To be clear here, though there are a lot of advantages to the paperback heyday, I would remiss if I did not point out that one of the major drawbacks of this period in YA lit is that it lacked diversity. But there is no reason why we couldn’t once again give teens mass market paperback series with more diversity.
It is my understanding that one of the reasons that publishers don’t like paperbacks is because they don’t have the same profit margin as trade paperback and hardback books. And make no mistake, mass market paperbacks can be very challenging for libraries to purchase, shelve and circulate. But at over $15.00 a pop for a hardback book, teens are being priced out of book purchasing. And the heft alone could break a teen’s back.
THE PROBLEM WITH TODAY’S BOOK COVERS
I also feel that there is currently a huge problem happening with book covers. Right now, every book being published from middle grade to adult, especially adult romance, has an illustrated cover. The illustrated cover is, in itself, not necessarily a problem. Many of them are great, appealing covers in and of themselves. However, sometimes they all start to look too similar and it can be hard to tell from the cover who the target audience is. Let’s be honest, we all judge a book by its cover and if at a glance I can’t tell who a book is for by looking at the cover, that can be an issue. Some illustrated teen covers have teens that look like younger kids on them. And when looking at YA or adult romance, a quick glance at the cover should tell you who the target audience is, but that is not often the case. When I see covers, I often have to do further research to see if it is YA or adult. I do it because it’s my job, but a lot of readers won’t take that second step, they will just choose another book because the cover isn’t given them the information that they need. Again, this isn’t to speak ill of any specific cover or illustrator, I just want to point out that sometimes the covers don’t make it clear who the audience is or what the genre is.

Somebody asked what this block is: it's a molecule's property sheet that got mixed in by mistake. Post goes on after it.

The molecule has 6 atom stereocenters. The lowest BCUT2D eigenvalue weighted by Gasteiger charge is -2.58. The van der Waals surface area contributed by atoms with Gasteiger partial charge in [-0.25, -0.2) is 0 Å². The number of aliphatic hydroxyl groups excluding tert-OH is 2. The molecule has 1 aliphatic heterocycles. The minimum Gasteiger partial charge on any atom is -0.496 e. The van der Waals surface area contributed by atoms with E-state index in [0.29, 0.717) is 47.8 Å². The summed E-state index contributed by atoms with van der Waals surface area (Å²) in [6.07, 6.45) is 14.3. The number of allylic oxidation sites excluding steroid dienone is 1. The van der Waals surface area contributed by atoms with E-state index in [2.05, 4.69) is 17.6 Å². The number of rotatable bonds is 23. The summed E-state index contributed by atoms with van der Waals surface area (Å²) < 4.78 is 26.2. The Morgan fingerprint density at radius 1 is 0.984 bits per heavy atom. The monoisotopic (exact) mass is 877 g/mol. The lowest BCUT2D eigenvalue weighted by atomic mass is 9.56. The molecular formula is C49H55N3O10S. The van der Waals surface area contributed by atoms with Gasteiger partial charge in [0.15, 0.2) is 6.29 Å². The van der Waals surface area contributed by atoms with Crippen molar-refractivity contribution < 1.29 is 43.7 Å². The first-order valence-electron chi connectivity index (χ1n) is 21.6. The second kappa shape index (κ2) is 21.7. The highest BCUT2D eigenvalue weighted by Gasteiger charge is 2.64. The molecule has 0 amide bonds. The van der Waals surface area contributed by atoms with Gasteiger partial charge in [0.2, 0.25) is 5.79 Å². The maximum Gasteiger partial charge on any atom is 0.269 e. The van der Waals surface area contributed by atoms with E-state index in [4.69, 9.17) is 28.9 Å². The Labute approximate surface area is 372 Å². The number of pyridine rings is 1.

THE LACK OF HUMOR IN TODAY’S YA
Without fail Dogman and Diary of a Wimpy Kid are the highest circulating books for middle grade readers in the libraries that I have worked in over the last few years. And as middle grade readers transition to YA, it can be hard to find humorous books for those kids. YA has a tendency towards the dark and serious, the teenage years are full of a lot of angst and this makes sense, but every once in a while we just need to laugh. It’s such a stark change for middle grade readers transitioning to YA, and I think the market is failing these kids by not tapping into the humor that we know they love.
WE NEED SHORTER BOOKS AND MORE STANDALONES
In the early 2000s, dystopian and fantasy series dominated the market. It seems like every book was part of a trilogy or a longer series. I get from a financial standpoint where this would have appeal, but it takes a huge amount of commitment on the part of readers, of both time and money. Teens need more stand alone books that don’t require that type of time commitment, they are often overworked and just don’t have the time to dedicate. And going back to the mass market paperback point, hefty tomes in an already too full backpack are just too daunting. I don’t know if publishers know this or not, but a lot of new middle and high schools don’t have lockers and the older ones that do have such short passing periods that most teens don’t use them. If a teen wants to check a book out from their school library, that means they often have to carry it every where.